The process of de-humanising begins from the first frame. Eric (Jack O’Connell) is moved like a pawn, treated like a loon and reduced to a series of louse-ridden tick boxes.
Eric gives nothing away. He is young but he’s learnt the merits of the poker face. Is he the fresh fish ready to blub his newbie night away, or is he familiar with the demerits of his lifestyle choice?
Then the door slams shut on his corporation pigeon hole and he is straight into his tradecraft. The swift construction of a razor blade shank, the tooth brush screwdriver; the rigid iron bars slam down across his babyface.
We are strangers in this place but it turns out he is a prowling familiar. Only this time something is different. He is “starred up” – sent from a juvenile facility to adult prison because of his explosive, self-destructive violence.
They want no trouble in this prison because trouble disrupts drug deals and ruffles hierarchies. Neither inmates or screws want Eric to be Eric, although experience lowers expectations to sewer level.
So he is appointed a mentor, a bouncer, an educator. The man chosen is “direct love” – his deadbeat dad Neville (Ben Mendelsohn) who is big shot behind bars but an abject failure in his son’s eyes.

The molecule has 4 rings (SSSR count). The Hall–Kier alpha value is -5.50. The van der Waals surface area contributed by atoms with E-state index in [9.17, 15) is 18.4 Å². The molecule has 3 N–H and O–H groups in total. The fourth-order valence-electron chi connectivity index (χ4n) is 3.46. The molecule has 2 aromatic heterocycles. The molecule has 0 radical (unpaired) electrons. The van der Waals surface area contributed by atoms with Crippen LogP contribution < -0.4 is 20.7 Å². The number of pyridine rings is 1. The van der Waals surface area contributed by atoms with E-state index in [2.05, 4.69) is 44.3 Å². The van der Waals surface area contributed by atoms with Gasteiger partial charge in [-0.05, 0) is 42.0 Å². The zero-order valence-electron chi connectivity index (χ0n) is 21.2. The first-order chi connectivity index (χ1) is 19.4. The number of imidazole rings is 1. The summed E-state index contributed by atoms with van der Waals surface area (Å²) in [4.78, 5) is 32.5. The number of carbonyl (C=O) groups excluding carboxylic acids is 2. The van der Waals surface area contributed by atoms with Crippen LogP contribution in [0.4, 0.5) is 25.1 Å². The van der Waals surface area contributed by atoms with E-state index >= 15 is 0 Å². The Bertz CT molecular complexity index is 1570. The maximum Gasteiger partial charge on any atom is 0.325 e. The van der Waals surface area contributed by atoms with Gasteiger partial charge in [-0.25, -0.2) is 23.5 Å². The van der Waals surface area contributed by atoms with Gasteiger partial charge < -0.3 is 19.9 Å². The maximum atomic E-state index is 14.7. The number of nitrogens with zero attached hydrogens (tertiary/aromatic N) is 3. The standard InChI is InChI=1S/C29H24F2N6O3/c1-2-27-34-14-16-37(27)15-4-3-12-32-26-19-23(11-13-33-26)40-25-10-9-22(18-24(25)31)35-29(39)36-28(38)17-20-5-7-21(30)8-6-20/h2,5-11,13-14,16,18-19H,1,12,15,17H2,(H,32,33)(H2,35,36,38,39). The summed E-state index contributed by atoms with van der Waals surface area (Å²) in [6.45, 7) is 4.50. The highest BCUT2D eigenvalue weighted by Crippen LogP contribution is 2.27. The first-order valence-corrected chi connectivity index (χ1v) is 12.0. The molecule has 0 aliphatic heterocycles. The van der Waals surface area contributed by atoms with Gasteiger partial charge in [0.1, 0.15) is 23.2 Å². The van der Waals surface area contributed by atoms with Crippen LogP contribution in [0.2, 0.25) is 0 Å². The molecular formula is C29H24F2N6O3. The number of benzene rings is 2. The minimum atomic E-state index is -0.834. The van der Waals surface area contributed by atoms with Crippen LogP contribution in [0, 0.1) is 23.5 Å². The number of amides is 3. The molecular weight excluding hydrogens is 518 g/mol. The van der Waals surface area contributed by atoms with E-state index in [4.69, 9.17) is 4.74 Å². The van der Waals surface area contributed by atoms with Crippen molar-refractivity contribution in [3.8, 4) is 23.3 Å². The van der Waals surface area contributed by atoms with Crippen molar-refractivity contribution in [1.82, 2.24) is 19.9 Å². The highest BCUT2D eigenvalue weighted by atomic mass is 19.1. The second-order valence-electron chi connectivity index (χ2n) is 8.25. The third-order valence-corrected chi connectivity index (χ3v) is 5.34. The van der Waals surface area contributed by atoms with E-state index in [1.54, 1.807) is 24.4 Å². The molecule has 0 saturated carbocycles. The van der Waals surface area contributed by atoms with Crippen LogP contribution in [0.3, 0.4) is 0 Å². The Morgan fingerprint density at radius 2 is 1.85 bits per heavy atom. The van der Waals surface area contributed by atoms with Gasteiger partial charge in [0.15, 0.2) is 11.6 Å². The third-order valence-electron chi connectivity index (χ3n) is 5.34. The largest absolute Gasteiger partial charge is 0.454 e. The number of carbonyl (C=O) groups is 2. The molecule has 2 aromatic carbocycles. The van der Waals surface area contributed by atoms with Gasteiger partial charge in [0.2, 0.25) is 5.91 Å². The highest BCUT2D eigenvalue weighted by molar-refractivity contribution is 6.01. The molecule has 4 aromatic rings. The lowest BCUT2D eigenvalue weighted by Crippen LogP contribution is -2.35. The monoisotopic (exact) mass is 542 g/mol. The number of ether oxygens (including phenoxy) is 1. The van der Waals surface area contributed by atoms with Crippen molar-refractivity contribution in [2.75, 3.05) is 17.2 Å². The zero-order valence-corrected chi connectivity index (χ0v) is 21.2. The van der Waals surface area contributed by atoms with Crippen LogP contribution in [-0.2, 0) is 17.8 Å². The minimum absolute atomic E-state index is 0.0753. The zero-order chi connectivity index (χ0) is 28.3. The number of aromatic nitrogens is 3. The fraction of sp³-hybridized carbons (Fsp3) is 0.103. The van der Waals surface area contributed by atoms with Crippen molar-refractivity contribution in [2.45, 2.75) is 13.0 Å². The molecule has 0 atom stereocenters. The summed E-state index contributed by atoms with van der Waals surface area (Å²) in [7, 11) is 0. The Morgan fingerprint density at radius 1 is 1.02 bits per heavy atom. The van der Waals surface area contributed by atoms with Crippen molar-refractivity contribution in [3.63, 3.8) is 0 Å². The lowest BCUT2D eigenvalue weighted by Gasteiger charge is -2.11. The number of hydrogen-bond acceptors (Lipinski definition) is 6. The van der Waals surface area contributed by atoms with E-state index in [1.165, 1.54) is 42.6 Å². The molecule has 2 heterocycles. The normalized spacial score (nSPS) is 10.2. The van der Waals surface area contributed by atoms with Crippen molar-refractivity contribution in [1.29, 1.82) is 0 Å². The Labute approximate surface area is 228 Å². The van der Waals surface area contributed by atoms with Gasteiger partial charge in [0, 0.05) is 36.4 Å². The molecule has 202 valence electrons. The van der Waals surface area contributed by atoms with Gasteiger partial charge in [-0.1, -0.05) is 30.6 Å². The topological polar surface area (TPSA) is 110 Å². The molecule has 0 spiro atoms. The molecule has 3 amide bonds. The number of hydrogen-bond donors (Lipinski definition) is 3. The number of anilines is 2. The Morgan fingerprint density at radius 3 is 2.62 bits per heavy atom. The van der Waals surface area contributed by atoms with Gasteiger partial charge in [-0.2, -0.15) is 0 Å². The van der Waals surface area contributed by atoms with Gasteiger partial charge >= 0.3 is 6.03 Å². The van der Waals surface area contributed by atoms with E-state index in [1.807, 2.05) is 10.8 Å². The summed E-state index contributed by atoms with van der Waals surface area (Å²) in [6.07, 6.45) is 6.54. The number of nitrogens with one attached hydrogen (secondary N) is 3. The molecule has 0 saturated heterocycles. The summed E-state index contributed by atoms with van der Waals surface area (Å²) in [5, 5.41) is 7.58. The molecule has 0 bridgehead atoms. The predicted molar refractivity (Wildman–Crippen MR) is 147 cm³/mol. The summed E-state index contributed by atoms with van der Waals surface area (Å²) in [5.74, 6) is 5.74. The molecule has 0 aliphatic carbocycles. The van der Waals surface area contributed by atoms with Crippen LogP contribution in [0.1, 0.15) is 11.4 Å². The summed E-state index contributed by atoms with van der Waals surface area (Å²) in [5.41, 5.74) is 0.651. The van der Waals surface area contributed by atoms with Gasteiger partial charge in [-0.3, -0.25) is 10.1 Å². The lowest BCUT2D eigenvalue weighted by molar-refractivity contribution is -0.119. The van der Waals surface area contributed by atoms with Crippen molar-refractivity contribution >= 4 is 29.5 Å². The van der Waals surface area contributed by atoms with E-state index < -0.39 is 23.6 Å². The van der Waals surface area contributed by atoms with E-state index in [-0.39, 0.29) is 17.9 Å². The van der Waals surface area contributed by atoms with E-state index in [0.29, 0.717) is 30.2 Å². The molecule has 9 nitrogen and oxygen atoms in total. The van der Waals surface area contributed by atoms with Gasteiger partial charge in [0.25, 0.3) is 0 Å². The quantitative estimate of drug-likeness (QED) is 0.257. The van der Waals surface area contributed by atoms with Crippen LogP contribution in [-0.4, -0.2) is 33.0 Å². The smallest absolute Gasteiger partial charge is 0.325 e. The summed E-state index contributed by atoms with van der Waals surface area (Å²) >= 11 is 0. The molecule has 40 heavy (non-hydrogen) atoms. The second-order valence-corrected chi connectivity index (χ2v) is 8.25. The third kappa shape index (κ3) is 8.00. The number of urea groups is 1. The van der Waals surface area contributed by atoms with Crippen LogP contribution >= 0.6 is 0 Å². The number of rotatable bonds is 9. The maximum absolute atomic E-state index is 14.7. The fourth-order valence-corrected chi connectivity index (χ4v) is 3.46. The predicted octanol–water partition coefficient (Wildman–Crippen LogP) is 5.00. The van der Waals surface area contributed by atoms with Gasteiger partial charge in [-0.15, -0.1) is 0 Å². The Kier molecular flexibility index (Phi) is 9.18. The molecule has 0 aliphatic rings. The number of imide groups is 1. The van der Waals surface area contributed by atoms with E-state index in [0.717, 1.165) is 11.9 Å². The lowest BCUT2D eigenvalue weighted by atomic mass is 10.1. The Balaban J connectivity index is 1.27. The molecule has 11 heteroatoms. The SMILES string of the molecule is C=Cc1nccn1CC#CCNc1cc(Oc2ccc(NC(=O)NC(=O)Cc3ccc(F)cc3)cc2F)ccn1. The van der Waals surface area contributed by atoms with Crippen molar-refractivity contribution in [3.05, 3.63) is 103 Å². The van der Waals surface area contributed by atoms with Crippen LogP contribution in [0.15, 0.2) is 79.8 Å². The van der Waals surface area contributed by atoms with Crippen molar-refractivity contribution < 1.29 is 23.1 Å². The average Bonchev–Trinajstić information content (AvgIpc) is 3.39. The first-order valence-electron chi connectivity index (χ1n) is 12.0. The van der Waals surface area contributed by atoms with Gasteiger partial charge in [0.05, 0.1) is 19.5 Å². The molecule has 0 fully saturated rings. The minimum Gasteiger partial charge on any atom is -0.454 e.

Besides, Eric is planning to do his own thing – assert his authority, take what he wants, grind out the beatings, given and received, and concede not an inch.
The presence of his father serves to rile, not cool.
David Mackenzie’s film of Eric’s story is a bleak, explosive exploration of a post-apocalyptic world in our midst, a world without civilisation, where the strongest survive and there are no rules except you don’t insult the mothers.
Oliver (Homeland’s Rupert Friend) is the out-of-his-depth, courageous do-gooder in the mix, bringing these testosterone-fuelled time bombs together to dampen the fuse. Eric and latterly Neville prowl round Oliver like he’s alien – selfless and free and untroubled by ego, he is their opposite, a challenge to their way of life.
“Your son and I are on a journey together,” he tells Nev.
The story slowly, painfully, violently heads towards a breakthrough of sorts. Violent, inevitably, but this a breakthrough on the prisoner’s terms. Father and son find reconciliation, although once the credits roll they still face a lifetime behind bars.
Jack O’Connell is raw and charismatic as Eric. With an animal grace and power, this love child of Dermot O’Leary and Danny Dyer is capable of anything in any given moment offering no clue the second before what that might be.
And if the ending is a tad corny, it is not compromised. Besides, something close to redemption is essential to re-acclimatise the audience to the civilised world from whose sanctuary they have been torn for a brutal 106mins.